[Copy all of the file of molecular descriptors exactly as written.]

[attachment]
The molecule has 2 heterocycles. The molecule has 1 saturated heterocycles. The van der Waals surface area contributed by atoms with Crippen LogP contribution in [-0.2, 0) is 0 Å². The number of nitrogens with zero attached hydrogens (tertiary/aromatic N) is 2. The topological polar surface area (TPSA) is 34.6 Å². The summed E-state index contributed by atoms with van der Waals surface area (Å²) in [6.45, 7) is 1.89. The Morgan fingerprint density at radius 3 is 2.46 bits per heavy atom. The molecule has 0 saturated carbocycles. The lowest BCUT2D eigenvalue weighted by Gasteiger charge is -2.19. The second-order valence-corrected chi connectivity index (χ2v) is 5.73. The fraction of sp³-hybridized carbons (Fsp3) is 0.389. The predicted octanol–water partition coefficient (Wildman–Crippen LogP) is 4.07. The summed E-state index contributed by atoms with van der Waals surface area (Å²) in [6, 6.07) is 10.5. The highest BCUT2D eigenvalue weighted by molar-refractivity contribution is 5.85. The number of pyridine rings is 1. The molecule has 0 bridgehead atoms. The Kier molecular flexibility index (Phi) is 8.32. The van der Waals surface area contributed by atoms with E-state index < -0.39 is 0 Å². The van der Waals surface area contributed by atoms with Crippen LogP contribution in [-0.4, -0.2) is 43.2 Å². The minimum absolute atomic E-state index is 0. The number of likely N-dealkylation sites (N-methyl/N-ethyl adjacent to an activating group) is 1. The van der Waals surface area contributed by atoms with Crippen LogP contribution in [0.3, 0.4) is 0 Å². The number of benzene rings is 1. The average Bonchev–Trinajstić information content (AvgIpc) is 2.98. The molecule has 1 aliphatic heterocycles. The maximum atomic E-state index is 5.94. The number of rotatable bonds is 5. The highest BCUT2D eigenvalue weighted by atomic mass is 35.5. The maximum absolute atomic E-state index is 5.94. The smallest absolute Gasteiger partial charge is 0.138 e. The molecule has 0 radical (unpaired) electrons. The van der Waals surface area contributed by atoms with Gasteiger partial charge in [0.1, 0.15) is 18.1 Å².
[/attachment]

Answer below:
The molecule has 2 heterocycles. The molecule has 1 saturated heterocycles. The van der Waals surface area contributed by atoms with Crippen LogP contribution in [-0.2, 0) is 0 Å². The number of nitrogens with zero attached hydrogens (tertiary/aromatic N) is 2. The topological polar surface area (TPSA) is 34.6 Å². The summed E-state index contributed by atoms with van der Waals surface area (Å²) in [6.45, 7) is 1.89. The Morgan fingerprint density at radius 3 is 2.46 bits per heavy atom. The molecule has 0 saturated carbocycles. The lowest BCUT2D eigenvalue weighted by Gasteiger charge is -2.19. The second-order valence-corrected chi connectivity index (χ2v) is 5.73. The fraction of sp³-hybridized carbons (Fsp3) is 0.389. The predicted octanol–water partition coefficient (Wildman–Crippen LogP) is 4.07. The summed E-state index contributed by atoms with van der Waals surface area (Å²) in [6, 6.07) is 10.5. The highest BCUT2D eigenvalue weighted by molar-refractivity contribution is 5.85. The number of pyridine rings is 1. The molecule has 0 bridgehead atoms. The Kier molecular flexibility index (Phi) is 8.32. The van der Waals surface area contributed by atoms with E-state index < -0.39 is 0 Å². The van der Waals surface area contributed by atoms with Crippen LogP contribution in [-0.4, -0.2) is 43.2 Å². The minimum absolute atomic E-state index is 0. The number of likely N-dealkylation sites (N-methyl/N-ethyl adjacent to an activating group) is 1. The van der Waals surface area contributed by atoms with Crippen LogP contribution in [0.3, 0.4) is 0 Å². The number of benzene rings is 1. The average Bonchev–Trinajstić information content (AvgIpc) is 2.98. The molecule has 1 aliphatic heterocycles. The maximum atomic E-state index is 5.94. The number of rotatable bonds is 5. The highest BCUT2D eigenvalue weighted by atomic mass is 35.5. The maximum absolute atomic E-state index is 5.94. The smallest absolute Gasteiger partial charge is 0.138 e. The molecule has 0 radical (unpaired) electrons. The van der Waals surface area contributed by atoms with Gasteiger partial charge in [0.1, 0.15) is 18.1 Å².